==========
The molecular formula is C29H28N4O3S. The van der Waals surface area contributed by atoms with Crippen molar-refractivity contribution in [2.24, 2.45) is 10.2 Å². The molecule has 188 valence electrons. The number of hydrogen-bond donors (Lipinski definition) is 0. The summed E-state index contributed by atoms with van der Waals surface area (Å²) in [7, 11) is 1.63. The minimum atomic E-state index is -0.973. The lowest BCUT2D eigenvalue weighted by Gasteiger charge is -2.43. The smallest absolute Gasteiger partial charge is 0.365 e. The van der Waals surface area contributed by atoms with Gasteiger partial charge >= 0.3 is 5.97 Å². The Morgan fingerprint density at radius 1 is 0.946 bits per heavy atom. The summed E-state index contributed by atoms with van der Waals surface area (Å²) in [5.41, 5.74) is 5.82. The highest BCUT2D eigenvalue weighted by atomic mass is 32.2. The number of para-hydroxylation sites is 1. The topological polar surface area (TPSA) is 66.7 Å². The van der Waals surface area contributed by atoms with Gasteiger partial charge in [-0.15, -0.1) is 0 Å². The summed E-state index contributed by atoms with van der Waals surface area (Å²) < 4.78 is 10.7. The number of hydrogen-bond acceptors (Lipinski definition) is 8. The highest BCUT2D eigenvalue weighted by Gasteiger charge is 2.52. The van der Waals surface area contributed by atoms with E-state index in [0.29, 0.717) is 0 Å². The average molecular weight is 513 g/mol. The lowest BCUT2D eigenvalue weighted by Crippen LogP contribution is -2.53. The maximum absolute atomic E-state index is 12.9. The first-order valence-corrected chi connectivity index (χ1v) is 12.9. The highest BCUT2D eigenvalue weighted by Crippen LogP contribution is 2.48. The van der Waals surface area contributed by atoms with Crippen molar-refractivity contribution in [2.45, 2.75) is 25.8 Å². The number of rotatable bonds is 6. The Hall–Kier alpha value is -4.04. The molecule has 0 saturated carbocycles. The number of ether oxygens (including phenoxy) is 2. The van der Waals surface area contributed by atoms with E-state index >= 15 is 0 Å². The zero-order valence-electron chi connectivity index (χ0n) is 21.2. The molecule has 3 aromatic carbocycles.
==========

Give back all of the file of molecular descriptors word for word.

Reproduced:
The molecular formula is C29H28N4O3S. The van der Waals surface area contributed by atoms with Crippen molar-refractivity contribution in [2.24, 2.45) is 10.2 Å². The molecule has 188 valence electrons. The number of hydrogen-bond donors (Lipinski definition) is 0. The summed E-state index contributed by atoms with van der Waals surface area (Å²) in [7, 11) is 1.63. The minimum atomic E-state index is -0.973. The lowest BCUT2D eigenvalue weighted by Gasteiger charge is -2.43. The smallest absolute Gasteiger partial charge is 0.365 e. The van der Waals surface area contributed by atoms with Gasteiger partial charge >= 0.3 is 5.97 Å². The Morgan fingerprint density at radius 1 is 0.946 bits per heavy atom. The summed E-state index contributed by atoms with van der Waals surface area (Å²) in [5.41, 5.74) is 5.82. The highest BCUT2D eigenvalue weighted by atomic mass is 32.2. The number of para-hydroxylation sites is 1. The topological polar surface area (TPSA) is 66.7 Å². The van der Waals surface area contributed by atoms with Gasteiger partial charge in [-0.15, -0.1) is 0 Å². The summed E-state index contributed by atoms with van der Waals surface area (Å²) < 4.78 is 10.7. The number of hydrogen-bond acceptors (Lipinski definition) is 8. The highest BCUT2D eigenvalue weighted by Gasteiger charge is 2.52. The van der Waals surface area contributed by atoms with E-state index in [0.29, 0.717) is 0 Å². The average molecular weight is 513 g/mol. The lowest BCUT2D eigenvalue weighted by Crippen LogP contribution is -2.53. The maximum absolute atomic E-state index is 12.9. The first-order valence-corrected chi connectivity index (χ1v) is 12.9. The highest BCUT2D eigenvalue weighted by Crippen LogP contribution is 2.48. The van der Waals surface area contributed by atoms with Crippen molar-refractivity contribution in [2.45, 2.75) is 25.8 Å². The number of rotatable bonds is 6. The Hall–Kier alpha value is -4.04. The molecule has 0 saturated carbocycles. The number of ether oxygens (including phenoxy) is 2. The van der Waals surface area contributed by atoms with E-state index >= 15 is 0 Å². The zero-order valence-electron chi connectivity index (χ0n) is 21.2. The molecule has 3 aromatic carbocycles.